This essay brings together a series of lectures given by Judt, a distinguished British historian, at the John Hopkins Center in Bologna in 1995. The book looks to the past and the beginnings of the European community, but is not so much a history as an attempt to answer key questions of the day regarding the European project and its prospects for the future. Judt denied being a eurosceptic and in fact described himself as 'enthusiastically European', although he did admit to being a 'europessimist'. He sets out his misgivings about the chances of genuine cohesion between the Member States. While he believed a 'truly united Europe' a desirable aspiration, he maintained it was not achievable in practice and that the promise of an ever-closer union between European countries was an unrealistic undertaking. The book examines nationalism and discusses the place of the nation-state. Following Judt's death in 2010 from a motor neurone disorder at the age of 62, commentators noted, and continue to point out, that his insightful and perceptive observations on Europe remain as true and relevant as when he wrote them.
The European community was founded nearly forty years ago, with the stated object of promoting the “ever-closer” union of its members. It is a remarkable accomplishment, albeit not quite so remarkable as its advocates suggest. There are few who oppose its objectives in principle, and the practical benefits it affords its members, such as unrestricted trade, are obvious. That, after all, is why nearly everyone wants to join it. It is now engaging in negotiations among its member-states to construct a single European currency and mechanisms for common decision-taking and collective action, while simultaneously holding out to the countries of former Communist Europe the promise of membership in years to come.
The likelihood that the European Union can fulfill its own promises of ever-closer union, while remaining open to new members on the same terms, is slim indeed. In the first place, the unique historical circumstances of the years between 1945 and 1989 cannot be reproduced. Indeed, the disruptive effect of the events of 1989 has been at least as great in the West as in the East. The essence of the Franco-German condominium around which postwar Western Europe was built lay in a mutually convenient arrangement: the Germans would have the economic means and the French would retain the political initiative. In the early postwar years, of course, the Germans had not yet acquired their present wealth and French predominance was real. But from the mid-Fifties this was no longer true; thereafter France’s hegemony in West European affairs rested upon a nuclear weapon that the country could not use, an army that it could not deploy within the continent itself, and an international political standing derived largely from the self-interested magnanimity of the three victorious Powers at the end of the war.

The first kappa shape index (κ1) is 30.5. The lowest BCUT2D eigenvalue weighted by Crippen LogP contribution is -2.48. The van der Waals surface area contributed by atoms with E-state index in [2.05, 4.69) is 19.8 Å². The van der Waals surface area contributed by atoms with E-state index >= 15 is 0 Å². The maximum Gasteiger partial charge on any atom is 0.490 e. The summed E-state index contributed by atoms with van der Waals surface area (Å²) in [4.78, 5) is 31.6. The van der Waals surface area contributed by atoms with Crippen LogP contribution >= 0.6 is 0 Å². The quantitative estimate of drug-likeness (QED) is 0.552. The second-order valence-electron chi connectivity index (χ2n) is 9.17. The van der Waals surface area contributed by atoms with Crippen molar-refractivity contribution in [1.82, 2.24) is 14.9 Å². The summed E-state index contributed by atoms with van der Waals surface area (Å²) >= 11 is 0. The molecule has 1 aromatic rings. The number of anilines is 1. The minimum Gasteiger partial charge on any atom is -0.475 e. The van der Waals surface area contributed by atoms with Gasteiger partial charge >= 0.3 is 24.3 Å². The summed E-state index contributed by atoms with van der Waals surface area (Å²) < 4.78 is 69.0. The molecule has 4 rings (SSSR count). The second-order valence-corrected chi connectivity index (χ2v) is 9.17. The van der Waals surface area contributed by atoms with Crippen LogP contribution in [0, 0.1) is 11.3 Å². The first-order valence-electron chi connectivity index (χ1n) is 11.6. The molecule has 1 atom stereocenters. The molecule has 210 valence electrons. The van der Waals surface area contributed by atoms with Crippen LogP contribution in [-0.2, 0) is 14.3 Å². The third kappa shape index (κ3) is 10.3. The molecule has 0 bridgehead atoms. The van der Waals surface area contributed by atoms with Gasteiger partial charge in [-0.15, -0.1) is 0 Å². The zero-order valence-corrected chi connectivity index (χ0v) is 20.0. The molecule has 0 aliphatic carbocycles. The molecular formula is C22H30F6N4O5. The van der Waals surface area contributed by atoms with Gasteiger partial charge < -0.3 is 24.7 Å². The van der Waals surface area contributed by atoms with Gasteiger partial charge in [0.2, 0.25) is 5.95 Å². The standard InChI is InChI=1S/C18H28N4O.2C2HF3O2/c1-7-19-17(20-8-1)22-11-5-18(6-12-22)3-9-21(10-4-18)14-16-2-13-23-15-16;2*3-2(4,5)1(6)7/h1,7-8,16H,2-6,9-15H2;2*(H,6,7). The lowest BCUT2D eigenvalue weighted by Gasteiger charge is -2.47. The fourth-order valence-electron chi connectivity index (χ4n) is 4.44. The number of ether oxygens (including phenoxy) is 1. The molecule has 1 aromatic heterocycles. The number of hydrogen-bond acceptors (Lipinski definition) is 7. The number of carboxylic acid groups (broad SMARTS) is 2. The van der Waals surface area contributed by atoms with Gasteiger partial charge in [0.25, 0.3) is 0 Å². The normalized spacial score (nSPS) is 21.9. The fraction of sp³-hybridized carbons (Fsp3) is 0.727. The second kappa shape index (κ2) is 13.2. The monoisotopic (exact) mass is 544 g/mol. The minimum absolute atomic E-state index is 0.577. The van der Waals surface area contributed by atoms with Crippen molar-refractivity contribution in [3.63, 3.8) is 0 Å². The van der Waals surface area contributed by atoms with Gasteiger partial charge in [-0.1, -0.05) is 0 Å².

This curious interlude is now at an end. One economic fact may illustrate the point. In 1990 a chart of French economic influence shows it to be limited to the “Europe of Nine”—that is to say, the original six (Germany, France, Italy, and the Benelux countries)—plus Britain, Eire, and Denmark. With these countries, France was a major importer and exporter of goods and services. But Germany, in contrast, already encompassed within its range of economic influence not only the present “Europe of Fifteen” but also most of the rest of the continent to the south and east. The significance of this is clear. France has become a regional power, confined to Europe’s western edge. Germany, even before unification, was once again the great power of Europe.
The impact of 1989 has also posed new difficulties for the Germans. For just as weakness and declining international power arouse difficult memories for France, so in Germany does an apparent excess of power. German politicians from Adenauer to Helmut Kohl have made a point of playing down German strength, deferring to French political initiatives and emphasizing their own wish for nothing more than a stable Germany in a prosperous Europe; they have thus fallen victim to their own…
This article is available to online subscribers only.
Please choose from one of the options below to access this article:
Print Premium Subscription — $99.95
Purchase a print premium subscription (20 issues per year) and also receive online access to all content on nybooks.com.
Online Subscription — $69.00
Purchase an Online Edition subscription and receive full access to all articles published by the Review since 1963.
One-Week Access — $4.99
Purchase a trial Online Edition subscription and receive unlimited access for one week to all the content on nybooks.com.
If you already have one of these subscriptions, please be sure you are logged in to your nybooks.com account. If you subscribe to the print edition, you may also need to link your web site account to your print subscription. Click here to link your account services.